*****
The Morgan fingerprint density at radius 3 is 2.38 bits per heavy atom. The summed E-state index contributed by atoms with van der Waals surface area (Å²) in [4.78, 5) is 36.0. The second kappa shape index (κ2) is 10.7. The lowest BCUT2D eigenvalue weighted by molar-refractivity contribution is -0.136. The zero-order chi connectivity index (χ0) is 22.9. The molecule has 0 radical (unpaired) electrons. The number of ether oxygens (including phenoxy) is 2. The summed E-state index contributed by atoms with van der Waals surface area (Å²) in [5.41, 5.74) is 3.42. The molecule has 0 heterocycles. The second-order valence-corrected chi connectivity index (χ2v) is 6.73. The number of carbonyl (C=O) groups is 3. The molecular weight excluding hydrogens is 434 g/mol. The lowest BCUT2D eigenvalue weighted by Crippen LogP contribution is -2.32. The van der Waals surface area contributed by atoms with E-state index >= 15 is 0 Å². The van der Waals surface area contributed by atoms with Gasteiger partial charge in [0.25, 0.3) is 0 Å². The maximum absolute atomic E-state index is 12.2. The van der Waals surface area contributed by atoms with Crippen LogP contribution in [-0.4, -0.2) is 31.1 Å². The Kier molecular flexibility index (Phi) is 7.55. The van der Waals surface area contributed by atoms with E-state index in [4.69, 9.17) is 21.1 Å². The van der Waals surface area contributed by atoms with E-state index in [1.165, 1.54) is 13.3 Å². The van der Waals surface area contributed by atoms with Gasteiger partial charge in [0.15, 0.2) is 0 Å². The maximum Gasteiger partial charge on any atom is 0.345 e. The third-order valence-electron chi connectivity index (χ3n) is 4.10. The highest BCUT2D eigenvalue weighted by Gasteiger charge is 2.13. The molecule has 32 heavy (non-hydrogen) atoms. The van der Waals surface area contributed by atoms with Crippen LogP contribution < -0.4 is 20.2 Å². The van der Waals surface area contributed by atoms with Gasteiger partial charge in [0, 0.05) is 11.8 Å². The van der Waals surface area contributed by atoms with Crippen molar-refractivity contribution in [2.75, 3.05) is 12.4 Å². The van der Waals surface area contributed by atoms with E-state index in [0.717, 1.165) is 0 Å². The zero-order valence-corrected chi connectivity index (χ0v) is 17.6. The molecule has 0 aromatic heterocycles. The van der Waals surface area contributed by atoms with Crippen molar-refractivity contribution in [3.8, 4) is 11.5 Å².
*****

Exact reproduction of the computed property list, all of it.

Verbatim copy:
The Morgan fingerprint density at radius 3 is 2.38 bits per heavy atom. The summed E-state index contributed by atoms with van der Waals surface area (Å²) in [4.78, 5) is 36.0. The second kappa shape index (κ2) is 10.7. The lowest BCUT2D eigenvalue weighted by molar-refractivity contribution is -0.136. The zero-order chi connectivity index (χ0) is 22.9. The molecule has 0 radical (unpaired) electrons. The number of ether oxygens (including phenoxy) is 2. The summed E-state index contributed by atoms with van der Waals surface area (Å²) in [5.41, 5.74) is 3.42. The molecule has 0 heterocycles. The second-order valence-corrected chi connectivity index (χ2v) is 6.73. The number of carbonyl (C=O) groups is 3. The molecular weight excluding hydrogens is 434 g/mol. The lowest BCUT2D eigenvalue weighted by Crippen LogP contribution is -2.32. The van der Waals surface area contributed by atoms with E-state index >= 15 is 0 Å². The van der Waals surface area contributed by atoms with Gasteiger partial charge in [0.25, 0.3) is 0 Å². The maximum absolute atomic E-state index is 12.2. The van der Waals surface area contributed by atoms with Crippen LogP contribution in [-0.4, -0.2) is 31.1 Å². The Kier molecular flexibility index (Phi) is 7.55. The van der Waals surface area contributed by atoms with E-state index in [4.69, 9.17) is 21.1 Å². The van der Waals surface area contributed by atoms with E-state index in [1.165, 1.54) is 13.3 Å². The van der Waals surface area contributed by atoms with Gasteiger partial charge in [0.15, 0.2) is 0 Å². The maximum Gasteiger partial charge on any atom is 0.345 e. The third-order valence-electron chi connectivity index (χ3n) is 4.10. The highest BCUT2D eigenvalue weighted by Gasteiger charge is 2.13. The molecule has 32 heavy (non-hydrogen) atoms. The van der Waals surface area contributed by atoms with Crippen LogP contribution < -0.4 is 20.2 Å². The van der Waals surface area contributed by atoms with Gasteiger partial charge in [0, 0.05) is 11.8 Å². The van der Waals surface area contributed by atoms with Crippen molar-refractivity contribution in [2.75, 3.05) is 12.4 Å². The van der Waals surface area contributed by atoms with E-state index in [0.717, 1.165) is 0 Å². The zero-order valence-corrected chi connectivity index (χ0v) is 17.6. The molecule has 0 aromatic heterocycles. The van der Waals surface area contributed by atoms with Crippen molar-refractivity contribution in [3.8, 4) is 11.5 Å².